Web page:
Poster for TVN's K-drama Stranger

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K-Dramas

Whether or not you have a trip planned in the near future, one of the best ways to get an introduction to the culture and customs of a foreign country is to watch TV shows or movies from that country. Today, it’s easier than ever to access these foreign shows. Streaming services, such as Netflix, are introducing their subscribers to a diverse array of options. You’ve probably seen a few of them show up among the recommendations based on what you’ve already watched, but perhaps scrolled passed them in favor of English-speaking selections. Maybe it’s time to rethink that, especially if you’ve got some K-dramas on those lists.

K-dramas (short for Korean dramas) are Korean-language television series from South Korea that delve into a wide variety of topics. As with American TV series, K-dramas cover both contemporary and historical stories, some with a focus on drama or comedy and others on fantasy or romance. But K-dramas are different from American TV in many ways. Generally, there’s only one season—the series has a beginning, middle, and end; so, you don’t have to worry about cliffhangers and long hiatuses. Although you may desperately want more, you’ll appreciate the fully-rounded and well-planned story. Also, K-dramas are helmed by one writer and one director for the entire series, unlike American shows, which generally have multiple writers and directors taking the lead every episode. Having one writer and one director means the series’ style is consistent from start to finish. It also means storylines are tighter and well thought out, so you don’t have to worry about loose ends or erratic characters, the way you do with some long-running American series.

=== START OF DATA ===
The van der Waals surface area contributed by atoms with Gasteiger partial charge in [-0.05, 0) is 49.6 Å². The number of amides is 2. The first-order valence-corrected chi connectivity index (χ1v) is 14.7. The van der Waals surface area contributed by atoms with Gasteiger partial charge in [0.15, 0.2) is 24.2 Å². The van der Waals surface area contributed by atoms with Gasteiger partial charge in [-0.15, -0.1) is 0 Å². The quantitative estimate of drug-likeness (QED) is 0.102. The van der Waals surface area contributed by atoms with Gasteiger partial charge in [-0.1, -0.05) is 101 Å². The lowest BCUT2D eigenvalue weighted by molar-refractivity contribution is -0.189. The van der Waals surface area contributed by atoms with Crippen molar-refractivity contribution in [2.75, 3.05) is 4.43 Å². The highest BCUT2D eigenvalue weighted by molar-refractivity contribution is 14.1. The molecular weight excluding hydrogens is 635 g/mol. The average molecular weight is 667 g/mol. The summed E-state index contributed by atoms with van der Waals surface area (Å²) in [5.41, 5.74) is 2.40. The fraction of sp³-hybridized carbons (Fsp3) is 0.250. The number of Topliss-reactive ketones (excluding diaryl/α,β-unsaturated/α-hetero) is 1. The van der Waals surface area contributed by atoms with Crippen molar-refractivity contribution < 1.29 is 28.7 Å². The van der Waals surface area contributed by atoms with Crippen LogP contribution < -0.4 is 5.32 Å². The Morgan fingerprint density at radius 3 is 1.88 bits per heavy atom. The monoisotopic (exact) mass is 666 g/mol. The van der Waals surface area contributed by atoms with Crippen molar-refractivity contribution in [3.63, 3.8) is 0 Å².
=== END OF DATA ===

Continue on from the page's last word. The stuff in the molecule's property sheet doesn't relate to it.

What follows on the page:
Photo at dusk of the Han River in Seoul, South Korea
Han River in Seoul, South Korea

As a non-native watcher, you’ll learn a wealth of information about the country and its people. You’ll gain greater knowledge about South Korean history, politics, customs, and daily life. You may also be so curious about a cultural aspect that you do some extra research and discover something you never knew. This is how I learned about Korean Age–a traditional system that used to be practiced throughout East Asia, including in China and Japan, but is now largely prevalent in only South Korea. Unlike the International Age system we are accustomed to, where we age once a year on our birthday, Korean babies are considered one-years-old at birth. Then, instead of aging each year on their birthday, they will age on New Year’s Day. So, if a baby is born on December 30, it will be one. And then on January 1 (only two days later), that baby will be considered two-years-old. In essence, everyone born in a calendar year will age on the same day. It’s an interesting concept to wrap your head around but intriguing all the same. Because of this system, Koreans have two ages–Korean Age and International Age. Through foreign shows, you can discover these fun differences but you will also see how similar we all really are.